Few restaurants arrived in Fort Worth with the tidal wave of hype and expectations that Brownstone did. Opened in 2010, it was one of the first restaurants in the West 7th development, and at the kitchen's helm was chef Casey Thompson, a two-time Top Chef cheftestant. Moreover, Brownstone wasn't a chain or an offshoot of a Dallas restaurant, which at the time made it all the more important.
Seems so long ago that anyone would describe Brownstone as important.
The restaurant soon gained a reputation for stunning beet hummus, but also for shaky service and hit-and-miss entrees with unjustifiably steep prices, and it's been rough sailing ever since. Not many were surprised when Thompson, a consulting chef who designed the menu but didn't work at the restaurant on a daily basis, severed her ties with Brownstone after only a year. People speculated that the restaurant would soon close.
But Brownstone hasn't given up. Thompson's sous-chef Christian Lehrmann has taken charge of the kitchen, spending the past several months rolling out new menus: a less-expensive dinner menu; a $10 lunch menu; and a late-night menu for the weekend "Beats and Eats," in which DJs spin records while diners lounge and nibble on $5 plates.
Gone are many of the cheffy Southern favorites, like the terrific little chicken potpies. In their place are American staples such as burgers, sandwiches, sliders and tacos, along with a few holdovers from Thompson's days, such as the beet hummus. Efforts to source locally have been discontinued, Lehrmann says, due to the new lower price points.
During several recent visits, Brownstone's food and service were still frustratingly inconsistent.
Although there are still a half-dozen dishes priced at more than $20, such as sea scallops ($24) and a 12-ounce New York strip ($28), the dinner menu is now dominated by dishes in the $15 range. We tried one of the new dishes, fried chicken and grits ($16), and found much to enjoy. A large chicken breast had been lightly fried and served atop a bed of pepper jack grits. Pleasingly sweet, the batter was crisp and not too thick, and the chicken was fork-tender. Although portions of the grits were clumpy, they had a good flavor, the pepper jack providing a welcome bit of heat. An accompanying arugula salad was bright and clean, as was a small serving of sauteed yellow squash and zucchini.
Our server recommended the West 7th Street tacos ($11), served three to an order with shrimp, steak and pork fillings. The white corn tortillas, from long-running Rudy's Tortillas in Dallas, were not well prepared, resulting in a toughness that not even a fork could hack through -- too bad, since the fillings were mostly good. The three large grilled shrimp were plump and nicely charred. The skirt steak was well-seasoned, much like beef fajita meat. Of the three, the pork was our least favorite: it was mushy and had an odd, tangy flavor. Each taco came topped with shredded cabbage. A side of green salsa was timidly mild.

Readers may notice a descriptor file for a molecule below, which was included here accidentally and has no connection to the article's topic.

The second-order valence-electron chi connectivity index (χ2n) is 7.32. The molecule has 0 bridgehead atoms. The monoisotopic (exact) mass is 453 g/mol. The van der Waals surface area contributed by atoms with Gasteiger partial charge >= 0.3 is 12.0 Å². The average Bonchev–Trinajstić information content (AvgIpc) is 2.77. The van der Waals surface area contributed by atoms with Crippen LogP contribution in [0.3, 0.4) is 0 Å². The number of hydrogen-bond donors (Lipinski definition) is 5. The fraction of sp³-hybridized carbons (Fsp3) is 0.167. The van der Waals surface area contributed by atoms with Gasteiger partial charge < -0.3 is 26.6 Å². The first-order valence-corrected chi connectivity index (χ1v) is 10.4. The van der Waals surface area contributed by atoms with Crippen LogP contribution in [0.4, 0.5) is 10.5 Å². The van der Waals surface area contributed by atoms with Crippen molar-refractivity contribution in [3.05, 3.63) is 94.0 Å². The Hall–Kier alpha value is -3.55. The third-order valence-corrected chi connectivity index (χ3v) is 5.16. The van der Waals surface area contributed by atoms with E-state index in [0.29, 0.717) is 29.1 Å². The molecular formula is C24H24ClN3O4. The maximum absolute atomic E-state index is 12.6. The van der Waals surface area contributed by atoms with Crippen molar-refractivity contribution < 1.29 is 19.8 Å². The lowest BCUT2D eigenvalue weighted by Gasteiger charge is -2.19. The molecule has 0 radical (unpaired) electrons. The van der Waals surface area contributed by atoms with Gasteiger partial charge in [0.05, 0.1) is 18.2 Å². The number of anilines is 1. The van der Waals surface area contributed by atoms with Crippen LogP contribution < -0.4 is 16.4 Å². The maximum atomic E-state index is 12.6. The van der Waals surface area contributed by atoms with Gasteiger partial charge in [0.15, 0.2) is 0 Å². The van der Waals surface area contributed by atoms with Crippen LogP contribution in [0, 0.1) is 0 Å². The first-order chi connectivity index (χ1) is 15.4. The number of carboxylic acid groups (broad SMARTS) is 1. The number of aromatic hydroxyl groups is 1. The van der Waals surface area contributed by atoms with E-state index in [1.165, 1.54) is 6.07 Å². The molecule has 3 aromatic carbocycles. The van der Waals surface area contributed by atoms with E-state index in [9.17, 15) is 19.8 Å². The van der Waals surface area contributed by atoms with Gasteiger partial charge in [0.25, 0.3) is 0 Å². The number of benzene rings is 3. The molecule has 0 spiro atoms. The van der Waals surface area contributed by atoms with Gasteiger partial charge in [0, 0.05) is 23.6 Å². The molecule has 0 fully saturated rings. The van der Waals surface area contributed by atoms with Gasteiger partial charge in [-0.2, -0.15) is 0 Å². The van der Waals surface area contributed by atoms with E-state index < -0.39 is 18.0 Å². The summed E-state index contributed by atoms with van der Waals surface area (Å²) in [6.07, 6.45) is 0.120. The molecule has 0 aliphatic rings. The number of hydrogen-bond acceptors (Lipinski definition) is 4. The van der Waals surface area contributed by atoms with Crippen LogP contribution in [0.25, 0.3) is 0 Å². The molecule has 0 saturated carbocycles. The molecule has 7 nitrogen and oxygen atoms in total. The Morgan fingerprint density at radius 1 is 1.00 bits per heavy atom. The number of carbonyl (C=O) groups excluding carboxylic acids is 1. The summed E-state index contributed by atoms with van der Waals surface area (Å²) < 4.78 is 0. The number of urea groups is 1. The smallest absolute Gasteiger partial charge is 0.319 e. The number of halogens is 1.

The street tacos came with Brownstone's rendition of elote, or Mexican street corn. But it was a small ramekin of creamed corn dusted with paprika. If it included mayonnaise or hot sauce, as elote typically does, they were not detected.
Another problematic dish was the new bacon meatloaf ($10) served during lunch. Swathed with tomato paste, it had a firm texture and didn't crumble, but there was no sight or taste of bacon. Garlic mashed potatoes beneath the meatloaf had no hint of garlic. They were smooth and bland, reminiscent of instant. Just about the only flavor the dish had to offer was from the tomato paste, messily slathered on the meatloaf, potatoes and the plate, like graffiti from an artist in a hurry.
We did have a good burger, also at lunch. We ordered the classic ($8) medium and received it medium-well, with only faint touches of pink. Still, the 8-ounce Angus patty had some juice and flavor and char marks, and the onion strings we added for $1.50 gave it a crunch and extra bite of saltiness. Iceberg lettuce and twirls of red onion were crunchy, and tomato slices were fresh. The best part was the toasted and buttered sweet bun, which came from Empire Baking Co. in Dallas. Accompanying waffle fries were soggy.
Strangely, desserts are no longer made in-house. Instead, they are brought in from Fort Worth's Black Rooster Bakery. That's good news for fans of Black Rooster, but it seems lazy. You go to Brownstone expecting house-made desserts.
You should also expect good service, but on our visits, it was unpredictable. We had a great server. And we had one who said "I don't know" a lot. We were greeted warmly when we walked in. And we had a 20-minute wait turn into a 40-minute headache, after which a manager offered no apology and asked, "Are you ready for your table now?" -- as if we were the ones holding things up.
So at this point, the fewer expectations you have for Brownstone, the more enjoyable your experience may be.